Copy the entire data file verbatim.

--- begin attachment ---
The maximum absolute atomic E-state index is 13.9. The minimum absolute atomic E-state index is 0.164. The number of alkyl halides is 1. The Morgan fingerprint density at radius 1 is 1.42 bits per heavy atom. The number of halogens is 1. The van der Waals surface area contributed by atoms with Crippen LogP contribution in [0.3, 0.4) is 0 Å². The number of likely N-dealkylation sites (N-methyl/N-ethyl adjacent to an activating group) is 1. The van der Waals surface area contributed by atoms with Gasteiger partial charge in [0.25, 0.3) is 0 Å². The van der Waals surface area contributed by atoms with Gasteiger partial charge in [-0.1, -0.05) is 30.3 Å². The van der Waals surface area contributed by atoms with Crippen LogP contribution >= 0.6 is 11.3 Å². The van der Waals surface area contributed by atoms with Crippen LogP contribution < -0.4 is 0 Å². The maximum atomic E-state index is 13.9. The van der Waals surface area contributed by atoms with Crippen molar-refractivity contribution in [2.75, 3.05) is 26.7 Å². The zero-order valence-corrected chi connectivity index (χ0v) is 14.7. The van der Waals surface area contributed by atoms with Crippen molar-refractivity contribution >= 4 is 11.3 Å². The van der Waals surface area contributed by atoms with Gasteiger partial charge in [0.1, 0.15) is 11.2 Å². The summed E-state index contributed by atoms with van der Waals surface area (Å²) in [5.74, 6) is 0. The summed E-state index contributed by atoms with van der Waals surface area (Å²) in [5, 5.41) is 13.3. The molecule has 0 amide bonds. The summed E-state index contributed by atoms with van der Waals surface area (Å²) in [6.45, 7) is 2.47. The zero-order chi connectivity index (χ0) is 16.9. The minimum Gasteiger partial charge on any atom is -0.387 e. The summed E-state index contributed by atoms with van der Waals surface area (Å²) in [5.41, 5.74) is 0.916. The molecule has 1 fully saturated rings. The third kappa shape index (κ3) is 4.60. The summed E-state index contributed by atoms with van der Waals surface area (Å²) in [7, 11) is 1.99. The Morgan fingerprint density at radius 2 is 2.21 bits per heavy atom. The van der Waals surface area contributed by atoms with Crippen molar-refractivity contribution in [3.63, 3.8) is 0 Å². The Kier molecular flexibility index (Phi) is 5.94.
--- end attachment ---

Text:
The maximum absolute atomic E-state index is 13.9. The minimum absolute atomic E-state index is 0.164. The number of alkyl halides is 1. The Morgan fingerprint density at radius 1 is 1.42 bits per heavy atom. The number of halogens is 1. The van der Waals surface area contributed by atoms with Crippen LogP contribution in [0.3, 0.4) is 0 Å². The number of likely N-dealkylation sites (N-methyl/N-ethyl adjacent to an activating group) is 1. The van der Waals surface area contributed by atoms with Gasteiger partial charge in [0.25, 0.3) is 0 Å². The van der Waals surface area contributed by atoms with Gasteiger partial charge in [-0.1, -0.05) is 30.3 Å². The van der Waals surface area contributed by atoms with Crippen LogP contribution >= 0.6 is 11.3 Å². The van der Waals surface area contributed by atoms with Crippen LogP contribution < -0.4 is 0 Å². The maximum atomic E-state index is 13.9. The van der Waals surface area contributed by atoms with Crippen molar-refractivity contribution in [2.75, 3.05) is 26.7 Å². The zero-order valence-corrected chi connectivity index (χ0v) is 14.7. The van der Waals surface area contributed by atoms with Crippen molar-refractivity contribution >= 4 is 11.3 Å². The van der Waals surface area contributed by atoms with Gasteiger partial charge in [0.1, 0.15) is 11.2 Å². The summed E-state index contributed by atoms with van der Waals surface area (Å²) in [5.74, 6) is 0. The summed E-state index contributed by atoms with van der Waals surface area (Å²) in [5, 5.41) is 13.3. The molecule has 0 amide bonds. The summed E-state index contributed by atoms with van der Waals surface area (Å²) in [6.45, 7) is 2.47. The zero-order chi connectivity index (χ0) is 16.9. The minimum Gasteiger partial charge on any atom is -0.387 e. The summed E-state index contributed by atoms with van der Waals surface area (Å²) in [5.41, 5.74) is 0.916. The molecule has 1 fully saturated rings. The third kappa shape index (κ3) is 4.60. The summed E-state index contributed by atoms with van der Waals surface area (Å²) in [7, 11) is 1.99. The Morgan fingerprint density at radius 2 is 2.21 bits per heavy atom. The van der Waals surface area contributed by atoms with Crippen molar-refractivity contribution in [3.63, 3.8) is 0 Å². The Kier molecular flexibility index (Phi) is 5.94.